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J. Dairy Sci. 2009. 92:3431-3436. doi:10.3168/jds.2008-1758
© 2009 American Dairy Science Association ®

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Selection of single-nucleotide polymorphisms and quality of genotypes used in genomic evaluation of dairy cattle in the United States and Canada

G. R. Wiggans*,1, T. S. Sonstegard*, P. M. VanRaden*, L. K. Matukumalli*,{dagger}, R. D. Schnabel{ddagger}, J. F. Taylor{ddagger}, F. S. Schenkel§ and C. P. Van Tassell*

* Agricultural Research Service, USDA, Beltsville, MD 20705-2350
{dagger} Department of Bioinformatics and Computational Biology, George Mason University, Manassas, VA 20110
{ddagger} Division of Animal Sciences, University of Missouri, Columbia 65211
§ Center for Genetic Improvement of Livestock, Department of Animal and Poultry Science, University of Guelph, Ontario N1G 2W1, Canada

1 Corresponding author: George.Wiggans{at}ars.usda.gov

Nearly 57,000 single-nucleotide polymorphisms (SNP) genotyped with the Illumina BovineSNP50 BeadChip (Illumina Inc., San Diego, CA) were investigated to determine usefulness of the associated SNP for genomic prediction. Genotypes were obtained for 12,591 bulls and cows, and SNP were selected based on 5,503 bulls with genotypes from a larger set of SNP. The following SNP were deleted: 6,572 that were monomorphic, 3,213 with scoring problems (primarily because of poor definition of clusters and excess number of clusters), and 3,649 with a minor allele frequency of <2%. Number of SNP for each minor allele frequency class (≥2%) was fairly uniform (777 to 1,004). For 5 contiguous SNP assigned to chromosome 7, no bulls were heterozygous, which indicated that those SNP are actually on the nonpseudoautosomal portion of the X chromosome. Another 178 SNP that were not assigned to a chromosome but that had many fewer heterozygotes than expected were also assigned to the X chromosome. Existence of Hardy-Weinberg equilibrium was investigated by comparing observed with expected heterozygosity. For 11 SNP, the observed percentage of heterozygous individuals differed from the expected by >15%; therefore, those SNP were deleted. For 2,628 SNP, the genotype at another SNP was highly correlated (i.e., genotypes were identical for >99.5% of bulls), and those were deleted. After edits, 40,874 SNP remained. A parent–progeny conflict was declared when the genotypes were alternate homozygotes. Mean number of conflicts was 2.3 when pedigree was correct and 2,411 when it was incorrect. The sire was genotyped for >93% of animals. Maternal grandsire genotype was similarly checked; however, because alternate homozygotes could be valid, a conflict threshold of 16% was used to indicate a need for further investigation. Genotyping consistency was investigated for 21 bulls genotyped twice with differences primarily from SNP that were not scored in one of the genotypes. Concordance for readable SNP was extremely high (99.96–100%). Thousands of SNP that were polymorphic in Holsteins were monomorphic in Jerseys or Brown Swiss, which indicated that breed-specific SNP sets are required or that all breeds need to be considered in the SNP selection process. Genotypes from the Illumina BovineSNP50 BeadChip are of high accuracy and provide the basis for genomic evaluations in the United States and Canada.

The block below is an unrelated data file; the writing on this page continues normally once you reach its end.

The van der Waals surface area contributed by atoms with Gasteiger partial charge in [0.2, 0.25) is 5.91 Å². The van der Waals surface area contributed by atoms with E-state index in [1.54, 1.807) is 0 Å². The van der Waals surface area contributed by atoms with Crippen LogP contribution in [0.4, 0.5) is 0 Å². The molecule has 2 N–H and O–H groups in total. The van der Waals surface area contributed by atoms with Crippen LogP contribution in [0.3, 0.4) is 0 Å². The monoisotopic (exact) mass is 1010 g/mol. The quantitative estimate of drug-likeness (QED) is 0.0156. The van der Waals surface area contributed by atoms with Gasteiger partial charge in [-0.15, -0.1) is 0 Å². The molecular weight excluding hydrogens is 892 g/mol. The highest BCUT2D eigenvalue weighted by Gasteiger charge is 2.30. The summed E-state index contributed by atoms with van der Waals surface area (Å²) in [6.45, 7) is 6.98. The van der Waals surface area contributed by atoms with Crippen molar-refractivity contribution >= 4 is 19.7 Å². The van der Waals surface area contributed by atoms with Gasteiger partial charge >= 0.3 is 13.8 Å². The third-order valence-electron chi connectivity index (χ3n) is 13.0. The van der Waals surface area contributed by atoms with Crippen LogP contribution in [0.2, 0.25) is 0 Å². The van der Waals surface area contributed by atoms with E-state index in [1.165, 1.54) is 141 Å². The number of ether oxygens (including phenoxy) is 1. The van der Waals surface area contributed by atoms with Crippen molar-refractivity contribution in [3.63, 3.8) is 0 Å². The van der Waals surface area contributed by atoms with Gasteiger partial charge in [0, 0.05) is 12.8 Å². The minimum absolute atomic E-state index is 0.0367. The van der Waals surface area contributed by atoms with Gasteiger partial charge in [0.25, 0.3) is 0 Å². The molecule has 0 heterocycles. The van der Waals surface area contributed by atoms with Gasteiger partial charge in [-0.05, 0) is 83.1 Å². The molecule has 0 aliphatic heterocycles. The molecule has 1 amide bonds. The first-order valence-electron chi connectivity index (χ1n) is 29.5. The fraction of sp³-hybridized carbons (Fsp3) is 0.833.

Key Words: genomic prediction • genotyping • single-nucleotide polymorphism

Copyright © 2009 by the American Dairy Science Association ®.